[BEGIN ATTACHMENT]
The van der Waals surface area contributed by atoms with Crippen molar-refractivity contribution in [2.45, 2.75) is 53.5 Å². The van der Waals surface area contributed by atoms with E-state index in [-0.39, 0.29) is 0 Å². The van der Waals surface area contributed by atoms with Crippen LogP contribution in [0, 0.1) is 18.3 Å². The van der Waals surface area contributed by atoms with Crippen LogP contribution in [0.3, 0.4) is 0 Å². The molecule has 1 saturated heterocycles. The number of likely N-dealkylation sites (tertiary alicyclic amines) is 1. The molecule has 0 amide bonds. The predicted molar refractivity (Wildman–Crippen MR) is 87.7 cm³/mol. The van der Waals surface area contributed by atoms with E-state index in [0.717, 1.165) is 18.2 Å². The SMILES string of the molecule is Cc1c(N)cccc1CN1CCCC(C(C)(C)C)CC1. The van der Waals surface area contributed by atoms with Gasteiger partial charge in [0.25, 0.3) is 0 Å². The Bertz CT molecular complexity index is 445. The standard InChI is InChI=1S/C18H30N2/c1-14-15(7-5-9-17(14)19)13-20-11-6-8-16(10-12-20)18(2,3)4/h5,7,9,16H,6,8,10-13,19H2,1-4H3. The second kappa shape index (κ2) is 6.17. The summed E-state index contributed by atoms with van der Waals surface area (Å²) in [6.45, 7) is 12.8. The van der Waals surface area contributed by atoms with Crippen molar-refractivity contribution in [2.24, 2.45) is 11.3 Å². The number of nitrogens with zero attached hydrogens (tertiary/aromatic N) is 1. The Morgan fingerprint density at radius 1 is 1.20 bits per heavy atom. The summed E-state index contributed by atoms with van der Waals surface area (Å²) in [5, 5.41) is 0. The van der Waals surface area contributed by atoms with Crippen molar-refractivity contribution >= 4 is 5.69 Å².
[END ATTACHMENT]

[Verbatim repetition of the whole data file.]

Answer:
The van der Waals surface area contributed by atoms with Crippen molar-refractivity contribution in [2.45, 2.75) is 53.5 Å². The van der Waals surface area contributed by atoms with E-state index in [-0.39, 0.29) is 0 Å². The van der Waals surface area contributed by atoms with Crippen LogP contribution in [0, 0.1) is 18.3 Å². The van der Waals surface area contributed by atoms with Crippen LogP contribution in [0.3, 0.4) is 0 Å². The molecule has 1 saturated heterocycles. The number of likely N-dealkylation sites (tertiary alicyclic amines) is 1. The molecule has 0 amide bonds. The predicted molar refractivity (Wildman–Crippen MR) is 87.7 cm³/mol. The van der Waals surface area contributed by atoms with E-state index in [0.717, 1.165) is 18.2 Å². The SMILES string of the molecule is Cc1c(N)cccc1CN1CCCC(C(C)(C)C)CC1. The van der Waals surface area contributed by atoms with Gasteiger partial charge in [0.25, 0.3) is 0 Å². The Bertz CT molecular complexity index is 445. The standard InChI is InChI=1S/C18H30N2/c1-14-15(7-5-9-17(14)19)13-20-11-6-8-16(10-12-20)18(2,3)4/h5,7,9,16H,6,8,10-13,19H2,1-4H3. The second kappa shape index (κ2) is 6.17. The summed E-state index contributed by atoms with van der Waals surface area (Å²) in [6.45, 7) is 12.8. The van der Waals surface area contributed by atoms with Crippen molar-refractivity contribution in [2.24, 2.45) is 11.3 Å². The number of nitrogens with zero attached hydrogens (tertiary/aromatic N) is 1. The Morgan fingerprint density at radius 1 is 1.20 bits per heavy atom. The summed E-state index contributed by atoms with van der Waals surface area (Å²) in [5, 5.41) is 0. The van der Waals surface area contributed by atoms with Crippen molar-refractivity contribution >= 4 is 5.69 Å².